Since March 2014, Crimea has been occupied by Russia. Furthermore, Russia has been occupying large territories in the south and the east of Ukraine since February 2022.
Since March 2014, Russia has been occupying part of Ukrainian territory, the Autonomous Republic of Crimea and the city of Sevastopol ('Crimea'). The alleged consent for a Russian intervention, based on a request by ousted President Yanukovych, does not affect the classification of the situation as a military occupation. Similarly, the Crimean referendum of 16 March 2014 to join Russia did not alter the status of Crimea in light of the fact that he was ousted by the parliament.
In addition, Russia has been occupying large territories in the south and the east of Ukraine since February 2022. The alleged request for assistance from the People's Republics in the Donbass does not constitute valid consent, and therefore does not alter the qualification of the situation as military occupation.
For a territory to be considered occupied, it must be 'under the authority of the hostile army'. Article 42, 1Article 42, 1907 Hague Regulations Concerning the Laws and Customs on Land, Annexed to Convention (IV) respecting the Laws and Customs of War on Land. For an occupation to exist, hostile foreign forces must exercise effective control. Effective control requires three cumulative conditions:
- First, without the consent of the effective local government, the armed forces of a foreign state are physically present.
- Second, the presence of the foreign forces prevent the effective local government from exercising its powers.
- Third, the foreign forces are able to exercise their authority.
These elements illustrate that an occupation does not necessarily have to meet with armed resistance. Common Article 2(2) of the four 1949 Geneva Convention expressly specifies that they apply to cases ‘even if said occupation meets with no armed resistance’. Rather than armed resistance, the decisive element is that the territorial state did not consent to the presence of foreign troops.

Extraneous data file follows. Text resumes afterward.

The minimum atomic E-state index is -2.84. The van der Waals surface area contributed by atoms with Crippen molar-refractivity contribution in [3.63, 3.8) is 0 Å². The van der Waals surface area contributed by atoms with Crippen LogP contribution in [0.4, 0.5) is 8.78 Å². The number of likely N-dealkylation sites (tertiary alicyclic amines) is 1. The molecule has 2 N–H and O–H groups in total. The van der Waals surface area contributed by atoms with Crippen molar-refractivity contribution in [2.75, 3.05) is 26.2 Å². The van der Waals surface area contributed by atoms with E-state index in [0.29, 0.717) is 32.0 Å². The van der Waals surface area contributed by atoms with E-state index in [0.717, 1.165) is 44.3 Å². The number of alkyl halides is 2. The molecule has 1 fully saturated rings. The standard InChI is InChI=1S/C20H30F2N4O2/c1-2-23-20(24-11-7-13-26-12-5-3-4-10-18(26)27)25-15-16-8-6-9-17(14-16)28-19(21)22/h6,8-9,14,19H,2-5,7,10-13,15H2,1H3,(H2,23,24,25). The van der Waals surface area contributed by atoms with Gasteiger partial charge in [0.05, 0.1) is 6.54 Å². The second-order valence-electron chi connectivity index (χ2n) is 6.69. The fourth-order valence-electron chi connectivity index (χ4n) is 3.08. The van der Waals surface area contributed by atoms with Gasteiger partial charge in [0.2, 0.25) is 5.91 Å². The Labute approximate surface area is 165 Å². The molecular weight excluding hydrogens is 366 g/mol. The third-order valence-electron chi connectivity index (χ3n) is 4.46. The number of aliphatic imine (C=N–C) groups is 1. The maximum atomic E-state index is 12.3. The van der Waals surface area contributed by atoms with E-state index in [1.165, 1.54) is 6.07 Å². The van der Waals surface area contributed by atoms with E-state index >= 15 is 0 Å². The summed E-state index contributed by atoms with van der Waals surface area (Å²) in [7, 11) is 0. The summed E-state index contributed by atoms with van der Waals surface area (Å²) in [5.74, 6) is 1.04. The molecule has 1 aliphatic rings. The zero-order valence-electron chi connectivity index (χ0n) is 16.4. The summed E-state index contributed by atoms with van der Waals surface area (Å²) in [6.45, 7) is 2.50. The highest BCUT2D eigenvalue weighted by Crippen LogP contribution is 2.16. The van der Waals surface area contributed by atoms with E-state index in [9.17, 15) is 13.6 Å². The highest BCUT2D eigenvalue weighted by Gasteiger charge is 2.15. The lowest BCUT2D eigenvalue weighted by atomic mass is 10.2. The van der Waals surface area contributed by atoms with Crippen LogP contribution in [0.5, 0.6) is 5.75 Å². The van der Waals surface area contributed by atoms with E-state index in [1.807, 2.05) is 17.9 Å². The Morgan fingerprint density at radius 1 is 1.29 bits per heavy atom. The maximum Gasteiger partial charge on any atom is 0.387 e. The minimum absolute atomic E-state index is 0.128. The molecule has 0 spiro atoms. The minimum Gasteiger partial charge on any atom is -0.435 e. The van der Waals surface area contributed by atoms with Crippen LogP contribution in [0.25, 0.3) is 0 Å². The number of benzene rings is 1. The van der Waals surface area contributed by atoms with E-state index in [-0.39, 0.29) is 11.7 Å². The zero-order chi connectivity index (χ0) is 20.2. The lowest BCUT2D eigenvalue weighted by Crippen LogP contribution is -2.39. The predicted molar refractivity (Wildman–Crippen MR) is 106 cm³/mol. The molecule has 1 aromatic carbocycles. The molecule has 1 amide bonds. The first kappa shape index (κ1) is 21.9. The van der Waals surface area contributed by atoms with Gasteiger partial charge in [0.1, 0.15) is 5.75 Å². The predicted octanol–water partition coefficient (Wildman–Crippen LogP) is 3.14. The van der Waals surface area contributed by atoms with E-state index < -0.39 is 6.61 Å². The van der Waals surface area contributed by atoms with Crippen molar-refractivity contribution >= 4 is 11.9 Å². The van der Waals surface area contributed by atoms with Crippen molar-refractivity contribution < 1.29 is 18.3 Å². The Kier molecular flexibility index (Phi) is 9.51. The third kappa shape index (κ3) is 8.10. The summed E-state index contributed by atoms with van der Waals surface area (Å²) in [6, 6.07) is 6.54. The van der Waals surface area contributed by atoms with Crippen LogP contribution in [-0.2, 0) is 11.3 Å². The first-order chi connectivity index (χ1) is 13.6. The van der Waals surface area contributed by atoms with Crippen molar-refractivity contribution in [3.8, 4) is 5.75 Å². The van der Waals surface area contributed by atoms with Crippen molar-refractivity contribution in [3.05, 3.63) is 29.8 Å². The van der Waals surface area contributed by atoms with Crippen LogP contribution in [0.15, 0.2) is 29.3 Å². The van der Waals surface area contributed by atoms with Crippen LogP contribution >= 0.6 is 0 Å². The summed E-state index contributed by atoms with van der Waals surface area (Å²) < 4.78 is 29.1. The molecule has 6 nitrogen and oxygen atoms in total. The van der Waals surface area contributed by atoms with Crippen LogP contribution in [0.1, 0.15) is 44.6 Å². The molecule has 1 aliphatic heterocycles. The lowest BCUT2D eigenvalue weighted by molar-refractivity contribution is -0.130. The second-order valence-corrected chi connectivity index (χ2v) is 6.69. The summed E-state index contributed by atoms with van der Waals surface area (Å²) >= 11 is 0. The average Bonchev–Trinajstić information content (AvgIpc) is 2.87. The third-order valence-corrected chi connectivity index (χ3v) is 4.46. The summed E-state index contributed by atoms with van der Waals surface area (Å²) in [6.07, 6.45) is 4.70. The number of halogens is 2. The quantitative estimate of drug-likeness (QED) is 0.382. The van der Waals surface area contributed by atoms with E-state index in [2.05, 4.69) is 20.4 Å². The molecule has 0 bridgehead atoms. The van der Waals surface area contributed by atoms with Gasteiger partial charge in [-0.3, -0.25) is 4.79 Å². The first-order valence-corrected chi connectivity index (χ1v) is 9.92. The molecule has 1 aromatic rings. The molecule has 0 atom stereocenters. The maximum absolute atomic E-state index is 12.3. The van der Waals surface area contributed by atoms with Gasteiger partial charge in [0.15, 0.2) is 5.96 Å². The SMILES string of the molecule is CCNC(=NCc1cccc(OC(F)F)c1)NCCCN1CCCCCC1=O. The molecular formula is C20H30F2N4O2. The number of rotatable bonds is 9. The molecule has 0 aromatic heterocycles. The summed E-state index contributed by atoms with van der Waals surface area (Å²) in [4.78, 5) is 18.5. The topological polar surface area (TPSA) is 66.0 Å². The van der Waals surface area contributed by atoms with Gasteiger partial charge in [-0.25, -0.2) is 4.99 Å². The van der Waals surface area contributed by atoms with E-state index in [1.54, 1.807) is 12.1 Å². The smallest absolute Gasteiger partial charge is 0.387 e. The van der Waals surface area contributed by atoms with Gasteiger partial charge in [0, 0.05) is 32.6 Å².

States may use proxy forces to occupy a territory: if a state exercises overall control over de facto local authorities or other local groups that exert effective control over the territory, the state can be considered an occupying force. For further information on overall control, see ‘contemporary challenges for classification – control over proxy forces’ in our classification section. Two elements must therefore exist in such a situation:
- The foreign state has overall control over de facto local authorities.
- The de facto authorities exercise effective control over a territory. For further information, see T. Ferraro ‘Determining the Beginning and End of an Occupation Under International Humanitarian Law’ (2012) 94(885) International Review of the Red Cross 158 ff..
Occupation of Crimea
Against the background of the crisis in Ukraine, which started in Februry 2014, armed men in unmarked military uniforms started to deploy in Crimea from the end of February 2014 onwards. They were widely assumed to be Russian troops already stationed in Crimea under an agreement concerning the Black Sea fleet. Russia initially denied the presence of Russian soldiers, but at a later stage President Putin acknowledged that they were Russians. K. Lally, ‘Putin’s Remarks Raise Fears of Future Moves Against Ukraine’, Washington Post, 17 April 2014. During an emergency meeting of the Security Council, Russia argued that the ousted Ukrainian President Yanukovych had made a written request to restore law and order in Ukraine, 7125th meeting of the Security Council, UN doc S/PV.7125 , pp 3-4. or, in other words, that Ukraine, represented by the ousted President Yanukovych, consented to the presence of Russian forces. However, the request is not valid because, at that point, ousted President Yanukovych was no longer competent to express consent on behalf of Ukraine: For further explanation on the role played by consent and who can express consent on behalf of a state, see the section on 'Who can represent the state' under Classification - International armed conflict. Indeed, the Ukrainian parliament had removed him from power and he had fled the country to Russia, although arguably in a manner imcompatible with the Ukrainian Constitution. P. Polityuk and M. Robinson, ‘Ukraine Parliament Removes Yanukovich, Who Flees Kiev in “Coup”’, Reuters, 22 February 2014. S. Walker, ‘Ousted Ukrainian Leader Viktor Yanukovych reported to be in Russia’, The Guardian, 27 February 2014. For a detailed analysis of the conditions for consent to be valid under international law and its application to Ukraine, see T. Ruys and L. Ferro, ‘Weathering the Storm: Legality and Legal Implications of the Saudi-Led Military Intervention in Yemen’, 65 International and Comparative Law Quarterly 1 (2016), p 83 ff, restricted access; T. D. Grant, Aggression Against Ukraine. Territory, Responsibility, and International Law, Palgrave MacMillan, 2015, p 50 ff; D. Wisehard, ‘The Crisis in Ukraine and the Prohibition of the Use of Force: A Legal Basis for Russia’s Intervention’, Just Security Blog, 4 March 2014; G. H. Fox, ‘Ukraine Insta-Symposium: Intervention in the Ukraine by Invitation’, Opinio Juris Blog, 10 March 2014.